The department of heritage and environment are investigating the death of hundreds of fish in the Brisbane River at Lowood.
The department of heritage and environment are investigating the death of hundreds of fish in the Brisbane River at Lowood. Sarah Harvey

Thousands of Lowood catfish die

DEAD and bloated catfish are washing up on the banks of the Brisbane River in their thousands, leaving scientists searching for an explanation.

SeqWater officers were seen scouring the banks of the river just outside the centre of Lowood yesterday, where scaly bodies were scattered along rocky sections of the bank or bobbing belly-up in the steady current.

It is believed hundreds of fish were found dead last week and more were counted yesterday - totalling in the thousands.

The dead fish were found as far upstream as the Lockyer Creek.

Only catfish seem to have been affected, leading to speculation that a virus may be sweeping through fish populations in the river.

Department of Environment and Heritage Protection executive director Andrew Connor said there would be no explanation for the fish kill until water and fish samples could be properly analysed.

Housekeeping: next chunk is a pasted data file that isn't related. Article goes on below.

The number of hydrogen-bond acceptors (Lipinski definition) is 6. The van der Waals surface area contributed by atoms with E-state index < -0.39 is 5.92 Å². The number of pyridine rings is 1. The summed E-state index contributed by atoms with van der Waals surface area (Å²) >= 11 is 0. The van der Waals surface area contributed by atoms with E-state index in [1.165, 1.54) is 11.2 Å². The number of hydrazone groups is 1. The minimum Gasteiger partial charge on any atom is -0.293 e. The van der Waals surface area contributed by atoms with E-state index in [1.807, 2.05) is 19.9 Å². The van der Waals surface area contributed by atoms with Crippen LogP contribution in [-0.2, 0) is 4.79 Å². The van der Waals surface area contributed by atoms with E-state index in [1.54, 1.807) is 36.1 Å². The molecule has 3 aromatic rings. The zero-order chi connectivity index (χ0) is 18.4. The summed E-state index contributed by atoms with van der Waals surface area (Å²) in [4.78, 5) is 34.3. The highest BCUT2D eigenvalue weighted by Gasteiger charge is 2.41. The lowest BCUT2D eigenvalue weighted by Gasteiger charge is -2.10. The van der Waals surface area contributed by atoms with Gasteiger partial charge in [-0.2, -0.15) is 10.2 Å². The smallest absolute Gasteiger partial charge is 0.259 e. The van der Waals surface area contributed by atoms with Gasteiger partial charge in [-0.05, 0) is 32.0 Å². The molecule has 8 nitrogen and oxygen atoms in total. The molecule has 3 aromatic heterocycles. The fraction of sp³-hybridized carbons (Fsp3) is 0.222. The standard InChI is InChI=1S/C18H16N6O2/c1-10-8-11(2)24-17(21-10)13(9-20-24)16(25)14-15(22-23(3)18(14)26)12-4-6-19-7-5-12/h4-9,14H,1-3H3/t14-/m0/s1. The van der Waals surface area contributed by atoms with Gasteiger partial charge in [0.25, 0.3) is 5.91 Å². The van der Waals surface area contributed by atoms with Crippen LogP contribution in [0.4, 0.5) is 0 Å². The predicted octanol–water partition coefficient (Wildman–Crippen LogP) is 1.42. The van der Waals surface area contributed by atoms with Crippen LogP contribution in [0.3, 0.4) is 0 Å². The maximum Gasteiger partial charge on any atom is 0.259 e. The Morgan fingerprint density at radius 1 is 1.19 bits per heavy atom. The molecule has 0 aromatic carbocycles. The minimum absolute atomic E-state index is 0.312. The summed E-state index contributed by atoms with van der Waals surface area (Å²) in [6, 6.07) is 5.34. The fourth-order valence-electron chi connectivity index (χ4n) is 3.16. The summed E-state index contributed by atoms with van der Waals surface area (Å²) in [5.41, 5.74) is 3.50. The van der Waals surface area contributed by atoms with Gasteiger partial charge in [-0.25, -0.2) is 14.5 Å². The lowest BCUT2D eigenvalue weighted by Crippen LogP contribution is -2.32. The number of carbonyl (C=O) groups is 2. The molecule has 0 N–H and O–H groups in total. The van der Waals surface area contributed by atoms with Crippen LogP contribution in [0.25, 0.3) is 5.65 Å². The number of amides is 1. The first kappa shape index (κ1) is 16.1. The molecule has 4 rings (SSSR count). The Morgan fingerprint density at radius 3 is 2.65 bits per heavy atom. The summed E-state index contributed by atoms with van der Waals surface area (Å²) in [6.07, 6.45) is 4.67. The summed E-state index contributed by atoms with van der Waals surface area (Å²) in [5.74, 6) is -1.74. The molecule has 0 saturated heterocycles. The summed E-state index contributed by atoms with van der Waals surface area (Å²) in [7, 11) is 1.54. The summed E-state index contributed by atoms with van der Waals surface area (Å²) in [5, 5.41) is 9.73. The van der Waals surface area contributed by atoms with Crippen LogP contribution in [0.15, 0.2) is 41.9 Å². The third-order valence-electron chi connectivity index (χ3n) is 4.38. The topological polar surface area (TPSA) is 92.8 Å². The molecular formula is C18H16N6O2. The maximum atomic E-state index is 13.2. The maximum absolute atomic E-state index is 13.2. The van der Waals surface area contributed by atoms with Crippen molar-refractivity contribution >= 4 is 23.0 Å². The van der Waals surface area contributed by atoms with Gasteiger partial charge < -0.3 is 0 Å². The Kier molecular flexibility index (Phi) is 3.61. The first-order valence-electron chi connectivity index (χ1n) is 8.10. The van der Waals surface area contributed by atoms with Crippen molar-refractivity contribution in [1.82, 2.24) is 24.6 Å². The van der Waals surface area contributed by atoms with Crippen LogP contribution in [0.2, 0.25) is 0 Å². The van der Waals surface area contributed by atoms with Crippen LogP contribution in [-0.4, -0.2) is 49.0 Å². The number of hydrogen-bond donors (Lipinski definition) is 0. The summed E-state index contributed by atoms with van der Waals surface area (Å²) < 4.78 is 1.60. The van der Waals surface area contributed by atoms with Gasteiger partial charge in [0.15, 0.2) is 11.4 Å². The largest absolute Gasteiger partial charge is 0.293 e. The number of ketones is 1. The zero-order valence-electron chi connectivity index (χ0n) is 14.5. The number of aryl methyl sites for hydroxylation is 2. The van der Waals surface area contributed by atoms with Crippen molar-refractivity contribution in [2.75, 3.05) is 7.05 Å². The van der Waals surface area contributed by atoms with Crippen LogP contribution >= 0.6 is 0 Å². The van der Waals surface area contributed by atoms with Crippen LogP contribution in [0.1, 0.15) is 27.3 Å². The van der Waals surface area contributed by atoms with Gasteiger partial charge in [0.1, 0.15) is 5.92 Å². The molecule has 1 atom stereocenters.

"EHP officers will collect water and fish samples for laboratory analysis," Mr Connor said yesterday.

"The only species reported to be affected are catfish, with the majority of the dead fish located around Lowood with small numbers being found further upstream as far as Lockyer Creek."

There have been no reported fish deaths in other parts of the Brisbane River.

Somerset Mayor Graeme Lehmann yesterday said he was unaware of the fish kill and was trying to make contact with the local fish stocking association.

Cr Lehmann said the Brisbane River played host to a fishing competition last weekend which went by without reports of dead fish.



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